II. Financial Markets
8. Monitoring of Derivative Transactions of Foreign Portfolio Investors (FPIs) – Custodian banks of FPIs will be responsible for monitoring all derivative transactions of an FPI. Accordingly, each FPI will report all derivative transactions conducted with any market-maker (other than its custodian bank) to its custodian bank on the date of transaction itself.
9. Centralised Hedging Facility for Indian subsidiaries of Non-resident Companies – At present, non-residents are allowed to hedge the currency risk arising out of genuine trade transactions involving exports from and imports to India, invoiced in Indian rupees (INR). It has been decided to allow the overseas parent or its central treasury to hedge the currency risk arising out of genuine current account exposures of the Indian subsidiary in order to better manage the latter’s currency risk.
10. Introduction of Interest Rate Options – The report of the Working Group on Introduction of Interest Rate Options was placed on the Reserve Bank’s website in February 2016 and comments were sought from market participants. Taking into account the feedback, final guidelines on Interest Rate Options will be issued by end-October 2016.
11. External Commercial Borrowings (ECBs) for Start-ups- Start-ups have the potential to play a significant role in economic growth and job creation by spurring innovation and injecting competition. Taking into account the available funding channels from overseas for start-ups, the Reserve Bank, in consultation with the Government of India, will allow such entities to raise ECB up to USD 3 million or equivalent per financial year either in INR or in any convertible foreign currency or a combination of both.Guidelines will be issued by end-October 2016.
12. Import Data Processing and Monitoring System (IDPMS) – With a view to improving the effectiveness of monitoring the import payments, a Working Group on Import Data Processing and Monitoring System (Chairman: Shri A K Pandey) was constituted and based on its recommendations, a single centralized system in the form of Import Data Processing and Monitoring System is proposed to be implemented. The IDPMS will provide end-to-end monitoring of import transactions from shipment to final payment, thereby doing away with the existing gap in current monitoring on a stand-alone basis by the custom authorities, authorised dealer banks and the Reserve Bank. The IDPMS will go live with effect from October 10, 2016.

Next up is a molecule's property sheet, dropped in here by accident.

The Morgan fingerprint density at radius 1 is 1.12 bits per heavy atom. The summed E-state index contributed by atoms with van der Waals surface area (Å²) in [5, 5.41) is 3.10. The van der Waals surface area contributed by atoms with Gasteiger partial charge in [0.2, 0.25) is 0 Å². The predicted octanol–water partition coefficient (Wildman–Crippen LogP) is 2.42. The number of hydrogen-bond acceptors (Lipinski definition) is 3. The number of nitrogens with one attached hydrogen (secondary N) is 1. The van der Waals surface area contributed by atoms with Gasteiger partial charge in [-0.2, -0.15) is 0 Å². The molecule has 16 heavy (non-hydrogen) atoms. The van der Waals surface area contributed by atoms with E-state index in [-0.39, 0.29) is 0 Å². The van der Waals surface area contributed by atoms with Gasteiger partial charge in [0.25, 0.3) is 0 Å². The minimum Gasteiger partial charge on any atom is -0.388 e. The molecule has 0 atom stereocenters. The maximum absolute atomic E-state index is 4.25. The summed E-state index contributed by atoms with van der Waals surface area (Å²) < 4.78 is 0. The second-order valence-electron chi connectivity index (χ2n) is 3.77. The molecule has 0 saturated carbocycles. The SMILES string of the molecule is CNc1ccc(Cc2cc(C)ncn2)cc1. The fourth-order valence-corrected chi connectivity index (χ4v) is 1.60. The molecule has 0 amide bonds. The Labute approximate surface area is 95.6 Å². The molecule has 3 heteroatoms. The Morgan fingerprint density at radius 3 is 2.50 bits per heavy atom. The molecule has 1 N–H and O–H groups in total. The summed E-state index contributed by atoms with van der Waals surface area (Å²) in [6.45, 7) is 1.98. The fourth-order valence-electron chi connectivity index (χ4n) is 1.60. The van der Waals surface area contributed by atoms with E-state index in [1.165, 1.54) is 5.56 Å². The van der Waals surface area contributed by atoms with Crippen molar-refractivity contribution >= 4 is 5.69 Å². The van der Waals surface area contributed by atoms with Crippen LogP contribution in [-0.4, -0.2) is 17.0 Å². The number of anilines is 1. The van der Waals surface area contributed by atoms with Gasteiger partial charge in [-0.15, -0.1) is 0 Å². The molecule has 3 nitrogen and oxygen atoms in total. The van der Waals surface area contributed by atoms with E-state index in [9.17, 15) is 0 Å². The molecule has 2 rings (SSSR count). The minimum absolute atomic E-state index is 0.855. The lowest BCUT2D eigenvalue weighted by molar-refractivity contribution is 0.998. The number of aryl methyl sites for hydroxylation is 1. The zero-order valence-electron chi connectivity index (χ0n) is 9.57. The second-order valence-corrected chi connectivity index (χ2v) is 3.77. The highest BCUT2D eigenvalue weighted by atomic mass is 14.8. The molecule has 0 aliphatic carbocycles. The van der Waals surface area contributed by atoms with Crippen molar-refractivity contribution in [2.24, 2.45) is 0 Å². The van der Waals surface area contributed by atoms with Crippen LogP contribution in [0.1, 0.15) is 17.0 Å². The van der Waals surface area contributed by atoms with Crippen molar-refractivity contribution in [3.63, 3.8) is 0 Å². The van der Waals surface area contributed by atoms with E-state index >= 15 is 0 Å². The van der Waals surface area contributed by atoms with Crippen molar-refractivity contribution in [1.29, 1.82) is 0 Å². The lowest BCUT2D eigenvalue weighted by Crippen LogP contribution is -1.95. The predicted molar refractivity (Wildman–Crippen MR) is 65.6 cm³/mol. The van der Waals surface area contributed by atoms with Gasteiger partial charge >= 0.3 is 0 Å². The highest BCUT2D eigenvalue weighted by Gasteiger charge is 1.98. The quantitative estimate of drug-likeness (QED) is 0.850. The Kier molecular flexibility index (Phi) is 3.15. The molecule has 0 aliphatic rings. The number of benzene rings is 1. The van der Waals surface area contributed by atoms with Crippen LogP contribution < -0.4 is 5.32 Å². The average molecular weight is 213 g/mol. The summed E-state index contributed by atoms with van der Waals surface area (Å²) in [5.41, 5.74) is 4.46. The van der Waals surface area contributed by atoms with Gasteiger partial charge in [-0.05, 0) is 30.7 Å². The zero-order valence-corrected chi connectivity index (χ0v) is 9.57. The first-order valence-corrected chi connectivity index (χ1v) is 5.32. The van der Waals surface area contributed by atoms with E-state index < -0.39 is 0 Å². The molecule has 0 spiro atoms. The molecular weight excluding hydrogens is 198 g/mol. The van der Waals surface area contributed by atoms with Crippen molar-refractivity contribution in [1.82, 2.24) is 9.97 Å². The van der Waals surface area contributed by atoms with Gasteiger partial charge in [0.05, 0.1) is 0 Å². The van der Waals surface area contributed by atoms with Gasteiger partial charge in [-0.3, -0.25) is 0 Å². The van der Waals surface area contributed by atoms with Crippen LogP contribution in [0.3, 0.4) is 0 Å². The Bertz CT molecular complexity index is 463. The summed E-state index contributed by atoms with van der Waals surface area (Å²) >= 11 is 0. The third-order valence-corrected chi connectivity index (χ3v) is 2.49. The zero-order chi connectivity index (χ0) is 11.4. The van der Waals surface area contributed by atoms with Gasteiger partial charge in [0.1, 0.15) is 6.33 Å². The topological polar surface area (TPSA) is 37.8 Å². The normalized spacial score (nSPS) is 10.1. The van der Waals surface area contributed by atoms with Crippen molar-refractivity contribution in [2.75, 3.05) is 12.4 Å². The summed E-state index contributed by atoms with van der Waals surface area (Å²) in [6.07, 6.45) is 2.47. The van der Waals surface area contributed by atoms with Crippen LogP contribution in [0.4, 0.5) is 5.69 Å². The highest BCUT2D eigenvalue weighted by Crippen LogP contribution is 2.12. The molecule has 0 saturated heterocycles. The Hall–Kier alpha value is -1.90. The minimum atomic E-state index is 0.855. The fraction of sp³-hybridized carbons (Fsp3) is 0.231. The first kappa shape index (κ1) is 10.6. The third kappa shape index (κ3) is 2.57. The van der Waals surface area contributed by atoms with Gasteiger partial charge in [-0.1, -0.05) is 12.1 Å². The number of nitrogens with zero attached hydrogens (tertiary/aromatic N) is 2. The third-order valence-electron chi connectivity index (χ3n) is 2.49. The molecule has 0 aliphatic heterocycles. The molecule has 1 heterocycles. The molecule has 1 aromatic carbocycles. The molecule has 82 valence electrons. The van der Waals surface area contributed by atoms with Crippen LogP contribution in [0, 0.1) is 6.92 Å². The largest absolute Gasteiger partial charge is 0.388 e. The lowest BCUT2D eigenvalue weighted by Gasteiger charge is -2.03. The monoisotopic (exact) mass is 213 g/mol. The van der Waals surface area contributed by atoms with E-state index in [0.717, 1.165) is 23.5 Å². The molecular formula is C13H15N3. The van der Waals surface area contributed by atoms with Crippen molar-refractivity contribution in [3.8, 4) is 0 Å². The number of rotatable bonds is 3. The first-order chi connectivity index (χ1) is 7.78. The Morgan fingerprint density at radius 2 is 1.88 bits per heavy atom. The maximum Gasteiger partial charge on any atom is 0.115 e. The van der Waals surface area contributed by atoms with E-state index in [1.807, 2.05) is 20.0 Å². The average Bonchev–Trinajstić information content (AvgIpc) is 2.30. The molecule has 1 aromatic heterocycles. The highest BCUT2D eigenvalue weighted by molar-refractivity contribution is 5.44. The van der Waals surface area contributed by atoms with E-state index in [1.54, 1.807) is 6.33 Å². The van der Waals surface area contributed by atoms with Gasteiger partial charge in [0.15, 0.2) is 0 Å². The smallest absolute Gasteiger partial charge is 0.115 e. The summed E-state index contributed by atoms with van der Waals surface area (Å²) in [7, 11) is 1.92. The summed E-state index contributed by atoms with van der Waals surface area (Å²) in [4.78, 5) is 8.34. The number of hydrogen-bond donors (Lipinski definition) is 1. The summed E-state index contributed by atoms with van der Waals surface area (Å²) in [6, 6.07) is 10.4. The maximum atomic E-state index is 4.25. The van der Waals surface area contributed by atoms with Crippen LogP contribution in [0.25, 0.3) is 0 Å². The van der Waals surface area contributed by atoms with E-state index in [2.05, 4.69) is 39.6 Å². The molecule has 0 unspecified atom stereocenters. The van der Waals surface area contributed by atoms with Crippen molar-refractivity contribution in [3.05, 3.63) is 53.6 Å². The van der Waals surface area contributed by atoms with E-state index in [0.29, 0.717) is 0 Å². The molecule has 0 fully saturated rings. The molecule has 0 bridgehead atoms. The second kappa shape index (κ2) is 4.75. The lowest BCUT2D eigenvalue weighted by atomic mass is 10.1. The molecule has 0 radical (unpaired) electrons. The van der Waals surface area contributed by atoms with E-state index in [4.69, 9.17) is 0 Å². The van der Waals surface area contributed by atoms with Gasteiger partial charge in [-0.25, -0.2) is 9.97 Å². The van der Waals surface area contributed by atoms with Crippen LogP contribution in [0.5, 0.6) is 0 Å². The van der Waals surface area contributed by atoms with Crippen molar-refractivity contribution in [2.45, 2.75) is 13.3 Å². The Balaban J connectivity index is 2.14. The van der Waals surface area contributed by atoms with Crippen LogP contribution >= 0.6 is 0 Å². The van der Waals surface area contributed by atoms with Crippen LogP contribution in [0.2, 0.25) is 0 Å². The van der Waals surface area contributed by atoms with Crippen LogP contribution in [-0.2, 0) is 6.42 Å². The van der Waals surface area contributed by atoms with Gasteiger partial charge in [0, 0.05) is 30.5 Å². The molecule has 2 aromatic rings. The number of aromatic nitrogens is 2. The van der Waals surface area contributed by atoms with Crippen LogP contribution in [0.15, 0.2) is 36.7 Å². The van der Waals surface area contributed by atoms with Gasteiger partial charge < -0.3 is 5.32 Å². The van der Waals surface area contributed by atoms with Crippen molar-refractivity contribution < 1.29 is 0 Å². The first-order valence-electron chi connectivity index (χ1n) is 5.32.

III. Payment and Settlement
13. Acceptance Development Fund – It has been decided to set up an Acceptance Development Fund (ADF) in order to encourage wider adoption of electronic payments and to ensure planned expansion of card acceptance infrastructure in the country. The ADF, which would be established and operated under the aegis of Indian Banks’ Association (IBA), will set the rules for contribution and utilisation of funds. In addition, it will plan deployment of acceptance devices across various geographic and merchant segments in the country. Guidelines for the ADF framework will be issued by December 31, 2016.
14. Review of Guidelines for Pre-paid Payment Instruments (PPI) – Around 47 non-bank entities and 45 banks currently operate the payment systems for pre-paid payment instruments (PPI). In view of significant developments in the payments space using newer technologies, products and players, it has been decided to undertake a comprehensive review of the guidelines for issuance and operations of PPIs. The revised guidelines will be put in place by December 31, 2016. Accordingly, the receipt and processing of fresh applications have been temporarily suspended.
IV. Currency Management
15. Review of Security of Treasure in Transit – A high level inter-agency committee will be set up by end-October 2016 to review the entire gamut of security of treasure in transit in order to beef up security of remittance of currency notes/coins.
Reserve Bank of India